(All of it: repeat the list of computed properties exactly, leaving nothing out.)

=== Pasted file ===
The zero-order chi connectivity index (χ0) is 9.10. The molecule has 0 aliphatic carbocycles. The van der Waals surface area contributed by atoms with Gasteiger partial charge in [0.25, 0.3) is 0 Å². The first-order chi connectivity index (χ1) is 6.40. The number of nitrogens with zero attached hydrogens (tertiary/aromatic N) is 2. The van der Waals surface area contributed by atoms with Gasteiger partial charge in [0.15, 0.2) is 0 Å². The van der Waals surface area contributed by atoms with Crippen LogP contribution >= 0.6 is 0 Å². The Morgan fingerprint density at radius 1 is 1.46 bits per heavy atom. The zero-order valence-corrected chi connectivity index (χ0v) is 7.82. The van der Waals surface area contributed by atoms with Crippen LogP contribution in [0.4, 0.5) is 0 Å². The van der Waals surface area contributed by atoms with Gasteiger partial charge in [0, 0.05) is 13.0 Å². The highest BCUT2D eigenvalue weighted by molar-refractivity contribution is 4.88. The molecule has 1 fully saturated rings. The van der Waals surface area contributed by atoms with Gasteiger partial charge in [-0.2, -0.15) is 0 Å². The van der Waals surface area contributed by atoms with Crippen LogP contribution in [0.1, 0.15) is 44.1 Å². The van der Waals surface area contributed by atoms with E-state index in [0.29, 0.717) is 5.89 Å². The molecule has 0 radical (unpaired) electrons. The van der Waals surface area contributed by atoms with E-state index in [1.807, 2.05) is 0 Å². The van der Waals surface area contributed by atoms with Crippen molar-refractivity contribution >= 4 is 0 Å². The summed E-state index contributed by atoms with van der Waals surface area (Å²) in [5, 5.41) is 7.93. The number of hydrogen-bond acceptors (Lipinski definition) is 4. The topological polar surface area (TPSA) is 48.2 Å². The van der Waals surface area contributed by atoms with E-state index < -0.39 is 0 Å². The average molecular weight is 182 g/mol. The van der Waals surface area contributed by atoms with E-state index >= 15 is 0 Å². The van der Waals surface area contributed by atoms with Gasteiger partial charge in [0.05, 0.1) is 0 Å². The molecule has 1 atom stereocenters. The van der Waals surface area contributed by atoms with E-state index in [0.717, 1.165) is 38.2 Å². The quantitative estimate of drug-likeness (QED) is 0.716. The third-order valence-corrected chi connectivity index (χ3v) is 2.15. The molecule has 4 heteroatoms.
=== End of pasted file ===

The zero-order chi connectivity index (χ0) is 9.10. The molecule has 0 aliphatic carbocycles. The van der Waals surface area contributed by atoms with Gasteiger partial charge in [0.25, 0.3) is 0 Å². The first-order chi connectivity index (χ1) is 6.40. The number of nitrogens with zero attached hydrogens (tertiary/aromatic N) is 2. The van der Waals surface area contributed by atoms with Gasteiger partial charge in [0.15, 0.2) is 0 Å². The van der Waals surface area contributed by atoms with Crippen LogP contribution >= 0.6 is 0 Å². The Morgan fingerprint density at radius 1 is 1.46 bits per heavy atom. The zero-order valence-corrected chi connectivity index (χ0v) is 7.82. The van der Waals surface area contributed by atoms with Crippen LogP contribution in [0.4, 0.5) is 0 Å². The van der Waals surface area contributed by atoms with Gasteiger partial charge in [0, 0.05) is 13.0 Å². The highest BCUT2D eigenvalue weighted by molar-refractivity contribution is 4.88. The molecule has 1 fully saturated rings. The van der Waals surface area contributed by atoms with Gasteiger partial charge in [-0.2, -0.15) is 0 Å². The van der Waals surface area contributed by atoms with Crippen LogP contribution in [0.1, 0.15) is 44.1 Å². The van der Waals surface area contributed by atoms with E-state index in [0.29, 0.717) is 5.89 Å². The molecule has 0 radical (unpaired) electrons. The van der Waals surface area contributed by atoms with E-state index in [1.807, 2.05) is 0 Å². The van der Waals surface area contributed by atoms with Crippen molar-refractivity contribution >= 4 is 0 Å². The summed E-state index contributed by atoms with van der Waals surface area (Å²) in [5, 5.41) is 7.93. The number of hydrogen-bond acceptors (Lipinski definition) is 4. The topological polar surface area (TPSA) is 48.2 Å². The van der Waals surface area contributed by atoms with E-state index < -0.39 is 0 Å². The average molecular weight is 182 g/mol. The van der Waals surface area contributed by atoms with E-state index >= 15 is 0 Å². The van der Waals surface area contributed by atoms with Gasteiger partial charge in [0.05, 0.1) is 0 Å². The molecule has 1 atom stereocenters. The van der Waals surface area contributed by atoms with E-state index in [0.717, 1.165) is 38.2 Å². The quantitative estimate of drug-likeness (QED) is 0.716. The third-order valence-corrected chi connectivity index (χ3v) is 2.15. The molecule has 4 heteroatoms.